Even while working toward the U.S. citizenship granted in 1951, Alma Hildahl was preparing to become an active participant in her new country's government. Today at age 91, her political involvement hasn't waned.
Her decades of behind-the-scenes political work came to the forefront on Saturday when the North Dakota Republican Party honored her at a ceremony during its convention in Minot.
Hildahl, 91, has attended every state Republican convention since 1950.
Alma Hildahl poses with Sen. John Hoeven and his wife, Mikey, at the North Dakota Republican Convention in Minot Saturday.
She modestly brushed off the recognition that delegates surprised her with this year. The real highlight for her was Gov. Jack Dalrymple's talk about North Dakota's economic success.
"I loved the governor's speech. I like to hear things that I've dreamed about happening," she said. "We are number one in a lot of different things. It makes us pretty proud of North Dakota."
Hildahl's contributions to the party include the 15 years that she ran the Minot office of Mark Andrews, who represented North Dakota in the U.S. House from 1963 to 1981 and then served a six-year term in the U.S. Senate.
"It was a rewarding job, being able to help people," Hildahl said. "I enjoyed that period of my life."
Through that experience she had opportunities to meet Presidents Nixon and Reagan in Washington, D.C.
With Andrews' eventual retirement from the political scene, Hildahl has directed her focus to other Republicans. Among her favorites this fall is Public Service Commissioner Brian Kalk. She baked an assortment of treats for a coffee social that she hosted when Kalk stopped in Minot on a campaign swing in March to announce his re-election plans.
Sen. John Hoeven, R-N.D., a Minot native, said Hildahl's ability to mobilize people and raise the enthusiasm level is what every candidate likes to see. When she worked for Andrews, she really worked for the constituents because of the help she was able to offer, he said.
"Because she knew everybody in Minot and beyond people all over the state it made her really effective," he said.
Jackie Becker, whom Hildahl recruited into Republican activism more than 30 years ago, said Hildahl has a way of shepherding new recruits and instilling loyalty so that volunteers come back again and again. Much of her ability to inspire others is the result of her enthusiasm being so catching, she said.
"She believes so much in what she is doing," Becker said. "She has an ability to rally people, get people excited."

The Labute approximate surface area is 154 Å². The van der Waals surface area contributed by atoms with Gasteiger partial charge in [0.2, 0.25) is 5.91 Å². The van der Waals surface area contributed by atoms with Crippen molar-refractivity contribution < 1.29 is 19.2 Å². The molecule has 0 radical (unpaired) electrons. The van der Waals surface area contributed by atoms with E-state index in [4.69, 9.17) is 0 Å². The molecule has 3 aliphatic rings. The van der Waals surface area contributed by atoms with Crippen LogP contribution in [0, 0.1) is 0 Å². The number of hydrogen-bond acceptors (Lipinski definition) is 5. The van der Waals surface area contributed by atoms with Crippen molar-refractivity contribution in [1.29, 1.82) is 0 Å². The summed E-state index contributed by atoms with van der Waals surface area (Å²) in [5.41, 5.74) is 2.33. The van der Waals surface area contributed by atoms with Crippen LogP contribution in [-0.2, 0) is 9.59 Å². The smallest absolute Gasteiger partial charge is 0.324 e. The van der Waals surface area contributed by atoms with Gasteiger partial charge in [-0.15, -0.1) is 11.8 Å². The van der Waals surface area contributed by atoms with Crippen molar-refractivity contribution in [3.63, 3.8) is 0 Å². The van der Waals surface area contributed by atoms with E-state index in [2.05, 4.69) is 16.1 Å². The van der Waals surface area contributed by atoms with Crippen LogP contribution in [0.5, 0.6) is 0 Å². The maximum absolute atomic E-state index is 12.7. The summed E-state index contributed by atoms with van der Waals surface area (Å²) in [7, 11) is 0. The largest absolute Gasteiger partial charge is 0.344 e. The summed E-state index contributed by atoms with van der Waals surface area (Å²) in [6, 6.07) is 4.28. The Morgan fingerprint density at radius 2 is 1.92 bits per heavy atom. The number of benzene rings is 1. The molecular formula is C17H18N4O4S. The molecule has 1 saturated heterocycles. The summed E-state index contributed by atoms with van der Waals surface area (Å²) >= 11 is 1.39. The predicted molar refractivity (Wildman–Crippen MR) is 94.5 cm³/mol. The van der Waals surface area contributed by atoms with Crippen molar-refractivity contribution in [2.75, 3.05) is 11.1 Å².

Hildahl and her husband, Allan, were natives of Canada who moved to Los Angeles in 1946. They decided Los Angeles wasn't where they wanted to raise a family and they weren't comfortable with the government system in Canada. So they decided on Minot, where Allan Hildahl was in the contracting business.
Alma Hildahl, who had been a teacher in Saskatchewan and California, said Minot's educational system helped sell her on the community, where she and her husband raised two sons, Mark and Dean.
She said she immediately became involved with the Republican Party because she didn't want the United States to take a path similar to the one that the Canadian government was on.
"I was adamant that it was not going to go like that," she said.
When not coaching youth baseball or heading up the school PTA, she was helping Republicans get elected and serving as president of the Minot Republican Women.
She was president of the club when Spiro Agnew, vice president under President Nixon, came to North Dakota to speak to Republicans. She recalls the threat of Vietnam War protest, prompting $11,000 worth of security measures.
"Because of that, we had to know the Social Security number of everybody who was attending," she said.
She remembers the year, back in the 1970s, when the Republican Women set up a telephone bank in the basement of a member's home. They had six phones that they manned five days a week, calling everyone in Minot to determine their political affiliation and identify party supporters.
"We elected every Republican who ran," she said of the election that year.
Hildahl expended just as much effort in working for Andrews, including hosting corn feeds for 500 supporters.
"Nobody realizes what candidates have to do to get elected. It's really a lot of work," Hildahl said.
But she added there have been fun times, too.
One of her favorite political convention memories involved the time she talked a Winnipeg bagpipe band, in Fargo for a fair, to come to the state Republican convention that was in town. She invited them to join the demonstration and parade around the convention hall in celebration of Andrews' endorsement for the Senate.
"They brought down the house," Hildahl said.